When people die, we all hurry to share our thoughts, to impart our experiences with them.

On one hand, it feels callous to turn someone else’s misfortune into a personal story. On the other, there’s probably no better way to honor a person than to share how they impacted your life in some small way, or maybe even a big way.

When that person is a professional athlete, those stories are in endless supply. Some are told by friends and family, but most come from mere admirers who likely never met the person or at most had fleeting, memorable encounters with them.

Athletes, celebrities and other public figures have outsized impact on those who view their work. Their performances can mark time for total strangers. I remember where I was. Those things aren’t just part of sports fandom– often they’re part of people’s lives.

There’s been no shortage of those stories since news of Roy Halladay’s death broke yesterday. We all remember when the Phillies traded for him, where we were during his perfect game (which he threw during Game 1 of the Stanley Cup finals), and for his postseason no-hitter. We remember his love of Chooch. We remember “funner.” We remember him running the steps of Citizens Bank Park. We remember the time he saved a naked man from an Anaconda. Teammates remember clubhouse antics, personal exchanges, his work ethic, and being in the presence of greatness. They remember the person and the teammate.

But for all of those fond memories, today there is a family in mourning.

For better or worse, Halladay’s Twitter feed serves as a stark reminder that while he was a baseball hero to many, he was a loving husband and father to a few. These Tweets… they rip your heart out and smash it on the ground:

Come on.

Virtually every other Tweet from the last two years was about his love of his new plane, Chooch, or saving puppies.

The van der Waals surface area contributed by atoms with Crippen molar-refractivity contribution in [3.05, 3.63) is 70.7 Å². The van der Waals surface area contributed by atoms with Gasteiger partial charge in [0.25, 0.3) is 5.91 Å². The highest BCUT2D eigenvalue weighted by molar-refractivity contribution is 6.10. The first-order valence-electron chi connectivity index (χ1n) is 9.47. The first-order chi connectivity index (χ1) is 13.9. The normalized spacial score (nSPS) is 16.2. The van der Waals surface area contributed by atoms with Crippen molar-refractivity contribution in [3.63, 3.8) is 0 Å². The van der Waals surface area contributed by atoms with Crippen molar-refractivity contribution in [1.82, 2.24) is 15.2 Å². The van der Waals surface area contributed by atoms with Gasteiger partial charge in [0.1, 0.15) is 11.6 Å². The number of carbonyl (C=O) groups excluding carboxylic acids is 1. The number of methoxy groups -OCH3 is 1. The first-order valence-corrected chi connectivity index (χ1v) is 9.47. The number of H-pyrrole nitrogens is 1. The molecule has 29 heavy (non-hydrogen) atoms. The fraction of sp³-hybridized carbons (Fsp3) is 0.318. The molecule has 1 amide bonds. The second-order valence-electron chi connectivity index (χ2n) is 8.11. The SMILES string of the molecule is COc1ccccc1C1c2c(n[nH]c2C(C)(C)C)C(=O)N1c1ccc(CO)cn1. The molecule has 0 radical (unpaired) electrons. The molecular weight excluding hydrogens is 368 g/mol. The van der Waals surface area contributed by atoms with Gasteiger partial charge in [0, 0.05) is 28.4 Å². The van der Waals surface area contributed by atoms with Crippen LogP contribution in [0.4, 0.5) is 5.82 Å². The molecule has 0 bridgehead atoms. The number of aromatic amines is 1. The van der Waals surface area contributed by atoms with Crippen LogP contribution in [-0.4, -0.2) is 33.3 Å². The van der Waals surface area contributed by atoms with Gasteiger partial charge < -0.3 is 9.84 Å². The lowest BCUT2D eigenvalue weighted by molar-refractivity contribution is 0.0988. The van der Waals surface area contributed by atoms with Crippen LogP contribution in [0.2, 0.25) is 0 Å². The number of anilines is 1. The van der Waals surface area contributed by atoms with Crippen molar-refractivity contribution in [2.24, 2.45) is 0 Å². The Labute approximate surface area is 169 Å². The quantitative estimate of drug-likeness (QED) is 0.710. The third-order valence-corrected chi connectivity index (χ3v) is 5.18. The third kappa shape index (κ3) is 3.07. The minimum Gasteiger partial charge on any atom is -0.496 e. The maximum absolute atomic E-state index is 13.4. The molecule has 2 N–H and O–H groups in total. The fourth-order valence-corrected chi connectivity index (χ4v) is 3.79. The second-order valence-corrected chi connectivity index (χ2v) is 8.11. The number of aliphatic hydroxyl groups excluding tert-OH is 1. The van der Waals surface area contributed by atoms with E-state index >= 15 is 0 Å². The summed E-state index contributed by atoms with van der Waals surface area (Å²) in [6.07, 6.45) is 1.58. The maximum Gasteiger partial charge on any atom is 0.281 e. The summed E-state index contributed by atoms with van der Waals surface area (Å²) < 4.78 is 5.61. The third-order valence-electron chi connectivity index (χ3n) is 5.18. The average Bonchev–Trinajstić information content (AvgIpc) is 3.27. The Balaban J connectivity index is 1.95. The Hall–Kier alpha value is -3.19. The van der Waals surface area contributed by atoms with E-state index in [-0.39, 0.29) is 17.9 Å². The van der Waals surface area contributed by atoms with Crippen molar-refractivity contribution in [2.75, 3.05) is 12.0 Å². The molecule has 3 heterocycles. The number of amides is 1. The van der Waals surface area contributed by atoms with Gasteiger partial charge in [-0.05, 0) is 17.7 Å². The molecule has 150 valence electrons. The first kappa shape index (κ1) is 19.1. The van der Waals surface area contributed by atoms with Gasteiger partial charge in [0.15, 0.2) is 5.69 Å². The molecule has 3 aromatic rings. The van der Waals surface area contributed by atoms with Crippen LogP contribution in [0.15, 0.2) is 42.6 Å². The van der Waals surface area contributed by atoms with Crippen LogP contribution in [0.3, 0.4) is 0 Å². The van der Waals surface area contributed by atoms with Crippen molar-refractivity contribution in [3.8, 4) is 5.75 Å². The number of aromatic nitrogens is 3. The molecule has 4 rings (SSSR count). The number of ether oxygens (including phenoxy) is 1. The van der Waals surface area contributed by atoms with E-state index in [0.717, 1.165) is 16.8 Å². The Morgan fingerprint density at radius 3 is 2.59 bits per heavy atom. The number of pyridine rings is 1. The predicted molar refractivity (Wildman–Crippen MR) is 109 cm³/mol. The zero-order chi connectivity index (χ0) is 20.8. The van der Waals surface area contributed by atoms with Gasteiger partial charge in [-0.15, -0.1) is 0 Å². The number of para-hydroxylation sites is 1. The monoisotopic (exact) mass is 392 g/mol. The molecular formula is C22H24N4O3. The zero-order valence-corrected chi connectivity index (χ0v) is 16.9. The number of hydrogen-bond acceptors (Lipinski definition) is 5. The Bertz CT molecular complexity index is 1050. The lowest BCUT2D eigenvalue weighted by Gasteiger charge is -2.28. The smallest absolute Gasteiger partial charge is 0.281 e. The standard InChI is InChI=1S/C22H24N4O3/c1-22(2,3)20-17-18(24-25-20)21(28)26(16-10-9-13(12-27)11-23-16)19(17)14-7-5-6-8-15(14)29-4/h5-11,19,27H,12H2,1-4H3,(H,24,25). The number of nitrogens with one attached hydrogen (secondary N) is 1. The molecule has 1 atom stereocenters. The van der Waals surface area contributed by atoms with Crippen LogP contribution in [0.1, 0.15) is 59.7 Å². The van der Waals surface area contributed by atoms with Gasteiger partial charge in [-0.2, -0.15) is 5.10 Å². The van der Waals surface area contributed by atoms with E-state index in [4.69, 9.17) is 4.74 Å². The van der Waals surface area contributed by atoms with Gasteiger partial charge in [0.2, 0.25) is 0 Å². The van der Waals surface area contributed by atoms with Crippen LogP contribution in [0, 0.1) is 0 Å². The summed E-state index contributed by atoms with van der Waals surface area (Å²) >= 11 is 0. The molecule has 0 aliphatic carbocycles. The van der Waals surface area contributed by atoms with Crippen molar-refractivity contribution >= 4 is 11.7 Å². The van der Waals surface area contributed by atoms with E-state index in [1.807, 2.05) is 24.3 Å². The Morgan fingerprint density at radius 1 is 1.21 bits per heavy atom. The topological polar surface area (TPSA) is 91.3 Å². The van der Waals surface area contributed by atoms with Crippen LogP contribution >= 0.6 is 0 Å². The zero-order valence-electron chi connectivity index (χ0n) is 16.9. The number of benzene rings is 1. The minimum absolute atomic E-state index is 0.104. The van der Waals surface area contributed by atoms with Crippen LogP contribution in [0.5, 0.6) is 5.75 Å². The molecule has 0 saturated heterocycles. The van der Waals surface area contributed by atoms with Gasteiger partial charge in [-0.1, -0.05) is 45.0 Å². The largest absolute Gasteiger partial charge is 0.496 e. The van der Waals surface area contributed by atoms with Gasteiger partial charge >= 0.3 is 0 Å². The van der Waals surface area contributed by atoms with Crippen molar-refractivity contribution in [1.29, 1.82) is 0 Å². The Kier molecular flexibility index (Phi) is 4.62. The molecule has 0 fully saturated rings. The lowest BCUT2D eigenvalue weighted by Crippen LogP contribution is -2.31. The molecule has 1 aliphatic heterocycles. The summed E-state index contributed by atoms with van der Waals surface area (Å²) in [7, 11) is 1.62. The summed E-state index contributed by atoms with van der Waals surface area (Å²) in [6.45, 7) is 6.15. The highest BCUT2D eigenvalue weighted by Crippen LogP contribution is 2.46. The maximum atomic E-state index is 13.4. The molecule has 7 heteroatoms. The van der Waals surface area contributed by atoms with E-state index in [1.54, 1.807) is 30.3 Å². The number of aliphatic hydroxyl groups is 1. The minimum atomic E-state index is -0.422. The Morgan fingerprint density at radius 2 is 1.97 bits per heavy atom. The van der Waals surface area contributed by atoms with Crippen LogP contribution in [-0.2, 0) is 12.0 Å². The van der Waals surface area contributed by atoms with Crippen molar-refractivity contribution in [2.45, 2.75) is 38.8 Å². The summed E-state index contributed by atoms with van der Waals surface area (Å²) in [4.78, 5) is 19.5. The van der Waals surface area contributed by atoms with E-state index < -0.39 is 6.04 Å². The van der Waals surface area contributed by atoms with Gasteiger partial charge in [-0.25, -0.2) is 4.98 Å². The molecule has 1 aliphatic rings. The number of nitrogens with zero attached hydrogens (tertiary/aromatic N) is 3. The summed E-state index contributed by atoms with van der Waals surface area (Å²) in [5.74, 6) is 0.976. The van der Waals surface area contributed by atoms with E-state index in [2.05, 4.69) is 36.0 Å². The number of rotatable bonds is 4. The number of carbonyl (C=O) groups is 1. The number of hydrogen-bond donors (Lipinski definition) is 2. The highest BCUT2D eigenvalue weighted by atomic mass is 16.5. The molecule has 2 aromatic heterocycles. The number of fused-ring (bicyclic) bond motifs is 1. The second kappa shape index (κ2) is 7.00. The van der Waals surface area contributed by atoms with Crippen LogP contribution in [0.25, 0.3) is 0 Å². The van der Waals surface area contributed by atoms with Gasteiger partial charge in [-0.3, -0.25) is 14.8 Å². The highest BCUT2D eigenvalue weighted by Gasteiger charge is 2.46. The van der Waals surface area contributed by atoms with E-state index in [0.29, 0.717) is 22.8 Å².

None of us can speak for what his family is going through and what they’ll continue to deal with for a long time. In an instant, everything Halladay had worked for, earned, and enjoyed was rendered meaningless due to an unfortunate accident.

If there’s any good to come out of this, it’s that we’re hearing some stories about Roy, the person, that we never knew. This one from ESPN reporter and local guy John Barr may be my favorite:

Those are the stories I’m glad we’re getting to hear.

I’m genuinely at a loss for words. I have been for more than 16 hours now. I’m just sort of stunned, saddened, surprised, shocked, whatever. I never had an encounter with Roy. But he does hold some special meaning for me beyond just the baseball field.

The first ever post I wrote on this site was on the day the Phillies traded for him in December of 2009. I of course celebrated the arrival of Halladay but criticized Ruben Amaro for trading away Cliff Lee to make it happen. It’s a bad post. But it’s also one that quite literally changed my life, or at least my “career,” if that’s what you can call sitting at home blogging about sports.

I started multiple sites over the years, and none of them stuck. No one read them. But interest in Philly sports may have been at an all-time time high when the Phillies traded for Halladay. I figured I’d try one more time to start a website and see if I could make something of it.

I took to Facebook to create a Halladay fan page. At the time, you could be a fan of anything on Facebook– from a sausage link to a famous athlete. The social network wasn’t used for brand or official pages yet, and there were probably 10 or so dedicated to Halladay as a Phillie, but for some reason mine is the one that stuck, and it quickly amassed a few thousand fans, and then 10,000, and eventually more than 80,000.